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World Without End by Ken Follett

World Without End by Ken Follett
Published: 10/9/2007
ISBN13: 9780525950073
Page Count: 1024
GWENDA WAS EIGHT YEARS OLD, but she was not afraid of the dark.
When she opened her eyes she could see nothing, but that was not what scared her. She knew where she was.
She was at Kingsbridge Priory, in the long stone building they called the hospital, lying on the floor in a bed of
straw. Her mother lay next to her, and Gwenda could tell, by the warm milky smell, that Ma was feeding the
new baby, who did not yet have a name. Beside Ma was Pa, and next to him Gwenda’s older brother,
Philemon, who was twelve.
The hospital was crowded, and though she could not see the other families lying along the floor, squashed
together like sheep in a pen, she could smell the rank odour of their warm bodies. When dawn broke it would
be All Hallows, a Sunday this year and therefore an especially holy day. By the same token the night before
was All Hallows’ Eve, a dangerous time when evil spirits roamed freely. Hundreds of people had come to
Kingsbridge from the surrounding villages, as Gwenda’s family had, to spend Halloween in the sanctified
precincts of the priory, and to attend the All Hallows service at daybreak.
Gwenda was wary of evil spirits, like every sensible person; but she was more scared of what she had to do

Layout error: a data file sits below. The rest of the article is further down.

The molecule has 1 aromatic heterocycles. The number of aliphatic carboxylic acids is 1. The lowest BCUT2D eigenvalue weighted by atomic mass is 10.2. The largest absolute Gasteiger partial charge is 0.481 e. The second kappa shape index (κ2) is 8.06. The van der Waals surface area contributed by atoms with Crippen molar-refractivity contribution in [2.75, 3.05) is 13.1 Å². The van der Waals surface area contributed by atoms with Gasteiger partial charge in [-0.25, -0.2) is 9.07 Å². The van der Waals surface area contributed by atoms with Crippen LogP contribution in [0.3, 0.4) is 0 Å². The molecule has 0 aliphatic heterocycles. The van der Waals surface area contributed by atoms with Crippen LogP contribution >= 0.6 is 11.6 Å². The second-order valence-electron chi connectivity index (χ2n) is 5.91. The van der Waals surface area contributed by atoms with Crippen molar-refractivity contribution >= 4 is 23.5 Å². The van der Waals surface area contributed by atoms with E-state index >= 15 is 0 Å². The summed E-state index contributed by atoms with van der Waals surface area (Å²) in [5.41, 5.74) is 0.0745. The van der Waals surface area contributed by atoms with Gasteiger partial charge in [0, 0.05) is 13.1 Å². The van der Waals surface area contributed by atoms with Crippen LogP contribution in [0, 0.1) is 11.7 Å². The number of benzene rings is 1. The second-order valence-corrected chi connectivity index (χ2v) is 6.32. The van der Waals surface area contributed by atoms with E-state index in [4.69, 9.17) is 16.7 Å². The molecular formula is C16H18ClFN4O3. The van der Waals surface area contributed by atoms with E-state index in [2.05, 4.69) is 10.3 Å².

during the service.
She stared into the gloom, trying not to think about what frightened her. She knew that the wall opposite her
had an arched window. There was no glass – only the most important buildings had glass windows – but a
linen blind kept out the cold autumn air. However, she could not see even a faint patch of grey where the
window should be. She was glad. She did not want the morning to come.
She could see nothing, but there was plenty to listen to. The straw that covered the floor whispered constantly
as people stirred and shifted in their sleep. A child cried out, as if woken by a dream, and was quickly silenced
by a murmured endearment. Now and again someone spoke, uttering the half-formed words of sleep talk.
Somewhere there was the sound of two people doing the thing parents did but never spoke of, the thing
Gwenda called Grunting because she had no other word for it.
Too soon, there was a light. At the eastern end of the long room, behind the altar, a monk came through the